South Korean President Moon Jae-in and North Korean leader Kim Jong-un have announced a sweeping set of agreements after their second day of talks in Pyongyang that included a promise by Kim to permanently dismantle the North’s main nuclear complex if the United States takes corresponding measures.
They also agreed to the acceptance of international inspectors to monitor the closing of a key missile test site and launch pad and a vow to work together to host the summer Olympics in 2032.
Declaring they had made a major step toward peace on the Korean Peninsula, the two leaders were side by side as they announced the joint statement to a group of North and South Korean reporters after a closed-door meeting on Wednesday.
“We have agreed to make the Korean Peninsula a land of peace that is free from nuclear weapons and nuclear threat,” Kim said as he stood by Moon’s side at the guesthouse where Moon is staying.
“The road to our future will not always be smooth and we may face challenges and trials we can’t anticipate. But we aren’t afraid of headwinds because our strength will grow as we overcome each trial based on the strength of our nation.”
Kim and Moon earlier smiled as they walked into a meeting room to finalise the joint statement, which also said that the leaders would push for a Korean Peninsula without nuclear weapons and to “eliminate all the danger of war.”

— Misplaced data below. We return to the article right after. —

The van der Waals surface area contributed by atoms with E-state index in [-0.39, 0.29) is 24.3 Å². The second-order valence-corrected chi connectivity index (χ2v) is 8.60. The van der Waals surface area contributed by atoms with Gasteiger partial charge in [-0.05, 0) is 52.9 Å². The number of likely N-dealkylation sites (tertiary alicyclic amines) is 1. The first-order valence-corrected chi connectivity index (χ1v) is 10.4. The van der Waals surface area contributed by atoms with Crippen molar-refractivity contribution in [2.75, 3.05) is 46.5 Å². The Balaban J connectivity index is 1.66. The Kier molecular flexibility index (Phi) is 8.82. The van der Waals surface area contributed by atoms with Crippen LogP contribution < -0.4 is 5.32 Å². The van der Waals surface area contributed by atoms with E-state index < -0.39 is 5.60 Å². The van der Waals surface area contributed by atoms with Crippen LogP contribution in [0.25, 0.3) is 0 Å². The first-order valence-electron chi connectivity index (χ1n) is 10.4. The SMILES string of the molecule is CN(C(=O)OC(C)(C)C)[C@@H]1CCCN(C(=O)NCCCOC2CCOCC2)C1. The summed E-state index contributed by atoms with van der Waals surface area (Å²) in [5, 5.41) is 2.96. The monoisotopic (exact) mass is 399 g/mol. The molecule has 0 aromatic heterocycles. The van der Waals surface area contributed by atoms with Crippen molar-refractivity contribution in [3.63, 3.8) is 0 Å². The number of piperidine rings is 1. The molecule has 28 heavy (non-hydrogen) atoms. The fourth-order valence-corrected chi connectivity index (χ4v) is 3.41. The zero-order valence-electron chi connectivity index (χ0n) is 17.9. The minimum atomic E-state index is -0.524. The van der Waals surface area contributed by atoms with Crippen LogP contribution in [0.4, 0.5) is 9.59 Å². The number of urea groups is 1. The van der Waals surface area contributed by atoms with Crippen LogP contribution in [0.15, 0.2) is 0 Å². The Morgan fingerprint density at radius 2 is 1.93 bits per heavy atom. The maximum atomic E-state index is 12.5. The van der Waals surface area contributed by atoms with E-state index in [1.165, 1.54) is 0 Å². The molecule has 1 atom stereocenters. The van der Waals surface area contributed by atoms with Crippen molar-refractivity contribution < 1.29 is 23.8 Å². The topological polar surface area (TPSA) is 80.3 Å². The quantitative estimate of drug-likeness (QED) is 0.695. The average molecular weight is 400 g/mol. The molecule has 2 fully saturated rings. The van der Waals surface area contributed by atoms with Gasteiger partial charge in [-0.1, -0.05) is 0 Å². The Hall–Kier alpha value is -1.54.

They agreed that Kim would visit the South in the near future.
The statement caps off the third summit between Kim and Moon, who is under increasing pressure from Washington to find a path forward in its efforts to get Kim to completely – and unilaterally – abandon his nuclear arsenal.
But while containing several tantalising offers, it appears to fall short of the major steps many in Washington had been looking for – such as a commitment by Pyongyang to provide a list of the North’s nuclear facilities, a solid step-by-step timeline or an agreement to allow international inspectors in to assess progress or discover violations.
The question is whether it will be enough for President Donald Trump to pick up where Moon has left off.
Trump has maintained that he and Kim have a solid relationship, and both leaders have expressed interest in a follow-up summit to their meeting in June in Singapore. North Korea has been demanding a declaration formally ending the Korean War, which was stopped in 1953 by a cease-fire, but neither leader mentioned it as they read the joint statement.